It’s no coincidence that both Karl Marx and Friedrich Engels were born into cozy bourgeois households nestled high above the dirty claws of proletarian squalor. Neither is it a coincidence that the loudest voices squalling these days against “the rich” and “the powerful” are themselves comically wealthy and unduly influential. It’s not coincidental at all. But it’s intensely weird.
One of the modern era’s biggest Big Lies—the size of Rosie O’Donnell if she were a Macy’s Parade blimp or Oprah Winfrey’s buttocks if they were carved into Mount Rushmore—is that the political “right” represents only the rich, whereas the “left” protects the interests of the poor, the whole poor, and nothing but the poor. The most relentless proponents of this myth, at least from my relentless observations, are extremely well-to-do leftists.
Being very rich and pretending you speak for the very poor—all while either openly mocking or silently ignoring everyone in between—is a tradition that spans continents and centuries. Just as I presume every culture on Earth has a euphemism for “blowjob,” it seems as if they all have terms to describe what are known in America as “limousine liberals,” or as Tom Wolfe famously dubbed them, the purveyors of “radical chic.” In England such types are known as the “chattering classes,” “parlor pinks,” and “champagne socialists” —a term the Swiss also use. The Irish label them “smoked-salmon socialists.” Swedes tag them as the “red wine left.” Aussies call them “chardonnay socialists,” “latte liberals,” and “salon communists.” France, Peru, and Portugal all have terms that translate to “caviar left.” Poles refer to them as “coffee shop revolutionaries.” The Japanese equivalent is Botchan Sayoku, which translates to something along the lines of “stridently leftist schmuck from well-heeled family who is tragically clueless regarding how the world actually operates.”
In the mid-1800s, such personages as Harriet Beecher Stowe (wracked with moral anguish about Southern slavery while seemingly unperturbed about merciless factory conditions in her New England backyard) and the Duchess of Sutherland (who likewise agonized about faraway American slavery even though she’d forcibly evicted an estimated 15,000 Scottish peasants from their own land) epitomized that era’s version of limousine liberalism. In 1852’s Bleak House, Charles Dickens referred to the “rapacious benevolence” and “telescopic philanthropy” of the “charitable people…who did a little and made a great deal of noise.” In 1855, Russian author Alexander Herzen wrote that while real human beings were “dying of cold and hunger,” social theorists sat far away in heated rooms, “chatting about socialism ‘over pastry and champagne.’” An 1865 cartoon published in Punch shows Lady Britannia peering through a telescope at faraway lands while ignoring homeless British children tugging at her feet.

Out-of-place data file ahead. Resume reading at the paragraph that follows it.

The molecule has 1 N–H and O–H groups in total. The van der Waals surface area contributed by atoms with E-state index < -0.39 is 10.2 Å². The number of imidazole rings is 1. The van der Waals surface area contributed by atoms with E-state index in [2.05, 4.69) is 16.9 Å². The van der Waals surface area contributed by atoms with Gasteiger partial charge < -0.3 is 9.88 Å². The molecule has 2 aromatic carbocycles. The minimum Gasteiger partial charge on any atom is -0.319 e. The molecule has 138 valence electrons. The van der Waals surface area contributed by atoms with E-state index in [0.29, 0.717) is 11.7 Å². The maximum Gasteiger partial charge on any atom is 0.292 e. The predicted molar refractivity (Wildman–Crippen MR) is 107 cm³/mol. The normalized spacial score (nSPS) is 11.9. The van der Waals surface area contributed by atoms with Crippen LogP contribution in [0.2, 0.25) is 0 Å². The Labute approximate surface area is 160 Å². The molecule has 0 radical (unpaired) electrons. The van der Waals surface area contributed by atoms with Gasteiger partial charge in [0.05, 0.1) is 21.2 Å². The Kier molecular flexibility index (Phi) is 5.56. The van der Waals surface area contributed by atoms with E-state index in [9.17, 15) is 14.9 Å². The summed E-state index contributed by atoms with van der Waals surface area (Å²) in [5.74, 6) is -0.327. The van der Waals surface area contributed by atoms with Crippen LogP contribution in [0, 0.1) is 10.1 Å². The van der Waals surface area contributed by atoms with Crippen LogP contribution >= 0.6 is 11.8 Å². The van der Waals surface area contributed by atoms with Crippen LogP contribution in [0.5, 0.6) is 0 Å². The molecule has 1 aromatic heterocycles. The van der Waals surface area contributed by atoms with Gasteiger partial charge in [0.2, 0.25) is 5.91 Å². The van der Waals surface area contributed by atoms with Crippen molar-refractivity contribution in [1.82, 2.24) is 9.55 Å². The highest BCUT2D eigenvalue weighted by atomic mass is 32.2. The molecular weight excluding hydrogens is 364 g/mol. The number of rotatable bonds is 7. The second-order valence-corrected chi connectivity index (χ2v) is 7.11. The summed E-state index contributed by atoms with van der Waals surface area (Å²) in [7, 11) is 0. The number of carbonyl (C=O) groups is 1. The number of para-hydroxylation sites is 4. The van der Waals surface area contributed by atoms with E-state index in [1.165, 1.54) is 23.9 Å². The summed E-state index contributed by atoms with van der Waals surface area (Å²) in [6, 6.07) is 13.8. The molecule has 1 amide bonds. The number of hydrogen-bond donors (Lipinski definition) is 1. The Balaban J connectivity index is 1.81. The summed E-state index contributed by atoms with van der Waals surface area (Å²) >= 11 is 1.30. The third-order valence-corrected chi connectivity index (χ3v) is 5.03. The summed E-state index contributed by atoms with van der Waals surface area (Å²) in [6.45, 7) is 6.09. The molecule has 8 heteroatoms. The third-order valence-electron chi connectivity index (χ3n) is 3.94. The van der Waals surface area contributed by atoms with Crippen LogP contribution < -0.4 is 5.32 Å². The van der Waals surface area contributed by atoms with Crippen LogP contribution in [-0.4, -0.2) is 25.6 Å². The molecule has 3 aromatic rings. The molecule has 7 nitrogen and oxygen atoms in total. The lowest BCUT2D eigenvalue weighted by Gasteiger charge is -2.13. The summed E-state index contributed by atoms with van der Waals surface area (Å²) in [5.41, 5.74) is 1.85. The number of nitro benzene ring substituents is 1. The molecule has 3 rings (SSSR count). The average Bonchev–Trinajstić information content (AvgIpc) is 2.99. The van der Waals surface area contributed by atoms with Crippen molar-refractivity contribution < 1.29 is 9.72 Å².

The tradition has persisted into the 21st century. Modern charity begins in Malibu and steps on the necks of everyone in flyover country while reaching across the ocean to pose for a photo with a malnourished child in a small African village.
America’s modern liberal elites snort and scoff at the very notion that such a thing as a modern American liberal elite exists, so let’s set the matter straight as if we were emergency-room physicians forcibly snapping a broken nose back into place. Seven of the ten wealthiest members of Congress are Democrats. Barack Obama won eight of America’s ten wealthiest counties in 2008, which correlates with the fact that campaign contributions from America’s twenty wealthiest zip codes were shaded an absurdly bluish hue that year. Only wealthy liberal elitists, possibly due to psychological complexes involving moralistic status jockeying with other elites and deep-rooted guilt for enjoying the sorts of privileges they deem fundamentally unfair, would deny their own existence.
And yet they do. Persistently. Loudly. Ridiculously.
Al Gore—who leaves a Godzilla-sized carbon footprint whenever he jets around the globe to save the environment—spent eight years as vice president and is rumored to be worth hundreds of millions, yet he campaigned with a straight face in 2000 as representing “the people” in a struggle of “the people versus the powerful.” Michael Moore barks, burps, and bellows about how “the people” and “the unions” need to stick it to “the capitalists” and “the racists,” stances which would smell more authentic if he didn’t outsource his post-production film work to Canada (where he can avoid union wages), have an estimated net worth of $50 million, and live in a cloistered lakefront community that’s about a half-percent black.
Oy, the contradictions!
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